The Biden administration will allow certain asylum-seekers from crisis-stricken Venezuela to enter the country lawfully if they have a U.S.-based financial sponsor in a bid to deter illegal crossings along the southern border, the Department of Homeland Security (DHS) announced Wednesday.
Conversely, Venezuelan migrants who cross the U.S.-Mexico border illegally could face rapid expulsion to northern Mexico under a recently forged agreement with the Mexican government, senior U.S. government officials told reporters. Previously, Mexican authorities generally did not accept expulsions of Venezuelans.
Under the sponsorship program, modeled after anotherthat has allowed tens of thousands of displaced Ukrainians to enter the U.S. since April, up to 24,000 Venezuelan migrants will be granted permission to fly to a U.S. airport and live in the country for two years.
Like the Ukrainians welcomed in the U.S. after the Russian invasion of Ukraine, eligible Venezuelan migrants who pass background checks will be granted parole, a humanitarian immigration authority that allows beneficiaries to apply for work permits. Parole, however, does not provide a path to permanent legal status.
In addition to the numerical cap, the sponsorship program for Venezuelans includes several eligibility restrictions, including a ban for migrants who cross the U.S.-Mexico border unlawfully after Wednesday’s announcement and those who have been deported from the U.S. in the past five years.
Venezuelans who illegally enter Mexico or Panama after Wednesday will also be disqualified from the sponsorship process, which U.S. officials said is contingent on the Mexican government upholding its commitment to accept the return of migrants from Venezuela who enter the U.S. illegally.
The eligibility rules, a senior U.S. official said, are designed to discourage Venezuelans from embarking on the perilous, multi-country trek across Central America and Mexico that tens of thousands of Venezuelan migrants have already undertaken over the past year to reach the U.S.
The trek often includes a days-long journey on foot across Panama’s infamous Darién Gap, a roadless jungle that more than 150,000 migrants, 107,000 of them from Venezuela, have traversed this year, according to Panamanian government statistics.
“You hear the stories out of the Darién Gap. These journeys across the continent are incredibly dangerous. They’re fueled by human smuggling organizations. We’re seeing loss of life,” a senior U.S. official said. “So, we view this as a humanitarian issue. We want to reduce irregular migration and expand legal pathways.”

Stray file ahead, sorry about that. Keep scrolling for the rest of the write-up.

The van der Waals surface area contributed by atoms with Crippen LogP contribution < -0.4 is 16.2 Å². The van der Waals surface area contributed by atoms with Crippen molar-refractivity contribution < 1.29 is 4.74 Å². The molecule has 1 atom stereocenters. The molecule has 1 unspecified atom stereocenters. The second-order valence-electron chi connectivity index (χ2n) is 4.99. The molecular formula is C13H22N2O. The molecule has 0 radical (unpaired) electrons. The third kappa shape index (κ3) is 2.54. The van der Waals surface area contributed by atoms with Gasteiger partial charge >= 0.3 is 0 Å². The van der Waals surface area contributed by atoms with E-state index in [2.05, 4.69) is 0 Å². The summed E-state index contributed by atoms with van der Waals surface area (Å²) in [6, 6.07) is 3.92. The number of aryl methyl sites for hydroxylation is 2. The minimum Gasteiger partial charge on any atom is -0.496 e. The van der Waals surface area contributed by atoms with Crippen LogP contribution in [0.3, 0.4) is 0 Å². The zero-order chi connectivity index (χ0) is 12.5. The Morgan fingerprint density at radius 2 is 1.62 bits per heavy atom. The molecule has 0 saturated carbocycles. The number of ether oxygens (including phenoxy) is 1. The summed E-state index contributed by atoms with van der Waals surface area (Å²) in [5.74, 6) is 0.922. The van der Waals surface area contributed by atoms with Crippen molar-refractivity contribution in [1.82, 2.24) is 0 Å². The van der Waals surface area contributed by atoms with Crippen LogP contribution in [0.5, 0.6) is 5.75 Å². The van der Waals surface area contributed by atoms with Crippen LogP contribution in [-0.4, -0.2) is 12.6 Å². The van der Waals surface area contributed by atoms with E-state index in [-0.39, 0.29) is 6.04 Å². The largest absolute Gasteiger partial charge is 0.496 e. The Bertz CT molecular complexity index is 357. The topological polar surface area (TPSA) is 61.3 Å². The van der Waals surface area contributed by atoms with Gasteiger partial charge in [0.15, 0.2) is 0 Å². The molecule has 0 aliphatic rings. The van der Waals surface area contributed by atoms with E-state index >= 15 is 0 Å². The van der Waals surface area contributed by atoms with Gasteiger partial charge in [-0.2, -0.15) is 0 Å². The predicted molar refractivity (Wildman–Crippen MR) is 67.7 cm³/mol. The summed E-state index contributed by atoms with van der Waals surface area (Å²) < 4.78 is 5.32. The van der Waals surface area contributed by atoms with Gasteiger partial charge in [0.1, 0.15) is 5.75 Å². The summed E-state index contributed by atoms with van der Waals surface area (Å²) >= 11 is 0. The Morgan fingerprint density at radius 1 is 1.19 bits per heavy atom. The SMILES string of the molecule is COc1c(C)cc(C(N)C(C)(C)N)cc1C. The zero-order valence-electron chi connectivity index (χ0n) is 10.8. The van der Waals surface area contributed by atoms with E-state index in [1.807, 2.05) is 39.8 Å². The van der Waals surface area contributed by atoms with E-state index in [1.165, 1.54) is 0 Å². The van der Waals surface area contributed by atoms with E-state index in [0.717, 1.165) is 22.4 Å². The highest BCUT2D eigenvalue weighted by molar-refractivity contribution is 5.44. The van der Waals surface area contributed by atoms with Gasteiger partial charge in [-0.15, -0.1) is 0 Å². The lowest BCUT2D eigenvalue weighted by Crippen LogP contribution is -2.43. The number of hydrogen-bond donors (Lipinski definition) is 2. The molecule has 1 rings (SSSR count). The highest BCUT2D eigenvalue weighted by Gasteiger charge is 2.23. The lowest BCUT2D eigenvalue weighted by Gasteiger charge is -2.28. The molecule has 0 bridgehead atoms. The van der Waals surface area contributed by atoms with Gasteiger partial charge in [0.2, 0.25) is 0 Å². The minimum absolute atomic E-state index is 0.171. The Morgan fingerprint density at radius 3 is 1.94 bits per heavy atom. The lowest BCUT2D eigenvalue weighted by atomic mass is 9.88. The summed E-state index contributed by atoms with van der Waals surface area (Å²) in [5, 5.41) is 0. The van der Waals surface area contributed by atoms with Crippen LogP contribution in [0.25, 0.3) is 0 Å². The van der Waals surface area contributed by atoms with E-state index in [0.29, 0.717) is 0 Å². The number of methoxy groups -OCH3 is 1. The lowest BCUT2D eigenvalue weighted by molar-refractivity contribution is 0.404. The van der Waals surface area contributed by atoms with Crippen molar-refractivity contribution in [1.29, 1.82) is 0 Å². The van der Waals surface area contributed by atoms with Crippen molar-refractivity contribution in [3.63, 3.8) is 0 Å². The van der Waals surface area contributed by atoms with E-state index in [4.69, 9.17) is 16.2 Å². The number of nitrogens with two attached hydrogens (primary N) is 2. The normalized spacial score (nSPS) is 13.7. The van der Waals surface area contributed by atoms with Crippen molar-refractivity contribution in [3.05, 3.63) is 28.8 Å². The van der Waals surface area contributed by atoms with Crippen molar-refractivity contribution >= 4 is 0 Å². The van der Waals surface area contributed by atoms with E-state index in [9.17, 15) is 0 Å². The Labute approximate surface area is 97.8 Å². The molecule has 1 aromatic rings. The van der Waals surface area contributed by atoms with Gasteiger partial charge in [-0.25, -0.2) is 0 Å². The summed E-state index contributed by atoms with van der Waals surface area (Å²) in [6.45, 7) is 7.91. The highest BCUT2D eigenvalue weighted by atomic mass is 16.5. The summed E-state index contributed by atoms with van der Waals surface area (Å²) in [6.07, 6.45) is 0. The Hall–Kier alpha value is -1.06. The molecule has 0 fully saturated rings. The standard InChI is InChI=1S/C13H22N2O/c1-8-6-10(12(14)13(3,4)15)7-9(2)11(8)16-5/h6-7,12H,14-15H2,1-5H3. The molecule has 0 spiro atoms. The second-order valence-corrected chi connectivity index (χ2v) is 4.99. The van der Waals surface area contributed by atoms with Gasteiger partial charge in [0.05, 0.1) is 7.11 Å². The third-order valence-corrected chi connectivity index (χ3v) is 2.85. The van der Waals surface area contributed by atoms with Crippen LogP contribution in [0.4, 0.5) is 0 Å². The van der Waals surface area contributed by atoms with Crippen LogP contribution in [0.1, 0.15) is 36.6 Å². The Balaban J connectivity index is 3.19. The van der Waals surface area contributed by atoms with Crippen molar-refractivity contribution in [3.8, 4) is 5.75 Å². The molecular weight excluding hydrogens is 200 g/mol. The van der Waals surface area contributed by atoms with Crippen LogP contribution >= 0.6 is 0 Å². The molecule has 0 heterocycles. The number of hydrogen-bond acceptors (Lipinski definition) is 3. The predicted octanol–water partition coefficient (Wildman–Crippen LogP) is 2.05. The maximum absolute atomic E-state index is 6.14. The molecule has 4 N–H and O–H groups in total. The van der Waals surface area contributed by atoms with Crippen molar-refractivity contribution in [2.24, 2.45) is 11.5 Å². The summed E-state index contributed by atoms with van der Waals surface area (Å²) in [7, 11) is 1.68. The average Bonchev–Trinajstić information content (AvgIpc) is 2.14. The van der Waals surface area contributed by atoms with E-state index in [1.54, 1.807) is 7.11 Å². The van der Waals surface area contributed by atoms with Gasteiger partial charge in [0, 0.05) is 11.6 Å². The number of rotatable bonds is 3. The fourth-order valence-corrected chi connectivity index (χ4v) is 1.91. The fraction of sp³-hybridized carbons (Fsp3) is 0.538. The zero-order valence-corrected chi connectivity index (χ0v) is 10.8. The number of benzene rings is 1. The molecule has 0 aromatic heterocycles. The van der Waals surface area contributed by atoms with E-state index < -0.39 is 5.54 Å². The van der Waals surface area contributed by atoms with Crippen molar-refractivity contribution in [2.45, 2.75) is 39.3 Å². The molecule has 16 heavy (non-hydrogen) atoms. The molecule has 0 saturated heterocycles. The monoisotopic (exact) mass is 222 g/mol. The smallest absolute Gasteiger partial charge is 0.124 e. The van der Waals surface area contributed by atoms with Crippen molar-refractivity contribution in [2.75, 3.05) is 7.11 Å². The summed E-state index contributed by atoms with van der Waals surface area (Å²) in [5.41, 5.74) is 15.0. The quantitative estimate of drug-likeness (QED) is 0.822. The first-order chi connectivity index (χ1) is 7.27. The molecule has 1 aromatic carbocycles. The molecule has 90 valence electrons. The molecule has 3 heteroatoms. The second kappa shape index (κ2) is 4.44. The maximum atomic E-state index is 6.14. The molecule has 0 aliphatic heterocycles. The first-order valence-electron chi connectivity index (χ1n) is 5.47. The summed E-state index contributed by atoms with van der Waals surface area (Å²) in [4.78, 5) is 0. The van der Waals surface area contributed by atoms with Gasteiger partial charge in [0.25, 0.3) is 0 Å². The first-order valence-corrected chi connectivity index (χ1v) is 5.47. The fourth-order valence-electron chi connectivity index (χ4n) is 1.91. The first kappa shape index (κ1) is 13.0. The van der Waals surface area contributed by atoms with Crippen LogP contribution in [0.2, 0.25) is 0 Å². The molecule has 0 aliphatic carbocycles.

Wednesday’s announcement could mark a seismic shift in U.S. border policy for Venezuelan migrants, who have journeyed to the U.S.-Mexico border in record numbers over the past year amid their home country’s economic collapse and political turmoil.
Since October 2021, U.S. border officials have processed more than 150,000 Venezuelan migrants, government data show. Up to now, the vast majority of Venezuelan migrants have been released and allowed to pursue asylum claims because the U.S. generally has not been able to expel them to Mexico or Venezuela, where the repressive government in Caracas rejects U.S. deportations.
But senior U.S. officials said migrants who bypass the new sponsorship process and seek to enter the country unlawfully will face expulsion to Mexico under Title 42, a Trump-era public health order that blocks migrants from seeking asylum. The pandemic-era policy has remained in place due to a federal court order.
“These actions make clear that there is a lawful and orderly way for Venezuelans to enter the United States, and lawful entry is the only way,” Homeland Security Secretary Alejandro Mayorkas said Wednesday.
In a statement, the Mexican foreign ministry confirmed the agreement with the Biden administration, saying it will continue “Mexico’s unilateral policy of receiving migrants under Title 42 for humanitarian reasons.”
“Given the current increase in migration and the need for orderly, safe, regular and humane access for migrants in the region, Mexico will temporarily allow some Venezuelan citizens to enter our national territory across the northern border,” the Mexican foreign ministry added.
Those looking to sponsor Venezuelan asylum-seekers will need to submit an online application with the U.S. Citizenship and Immigration Services (USCIS). Prospective sponsors will be required to undergo background checks and prove they are in the U.S. lawfully and have the financial means to sponsor Venezuelan migrants.
Asked how Venezuelan migrants with no family or friends in the U.S. will find sponsors, a senior U.S. official said the Biden administration will work with the private sector to identify would-be sponsors, noting the aim is to replicate the success of the sponsorship policy for Ukrainians, dubbed Uniting for Ukraine.
Under Uniting for Ukraine, 67,000 Ukrainians with U.S. sponsors have been granted humanitarian parole to enter the country, DHS figures show. In less than six months, USCIS has received sponsorship requests from over 146,000 U.S.-based individuals.
U.S. officials said they will evaluate the Venezuelan sponsorship program to determine whether to continue it. A version of the policy that was considered internally included migrants from other countries, including Cuba and Nicaragua, which have also seen record numbers of their citizens journey to the U.S., people familiar with the matter said.
“We’re committed to implementing this new process and seeing if it works. And if it does in fact have its intended effect, we may consider in the future whether we can apply it elsewhere,” a U.S. official said.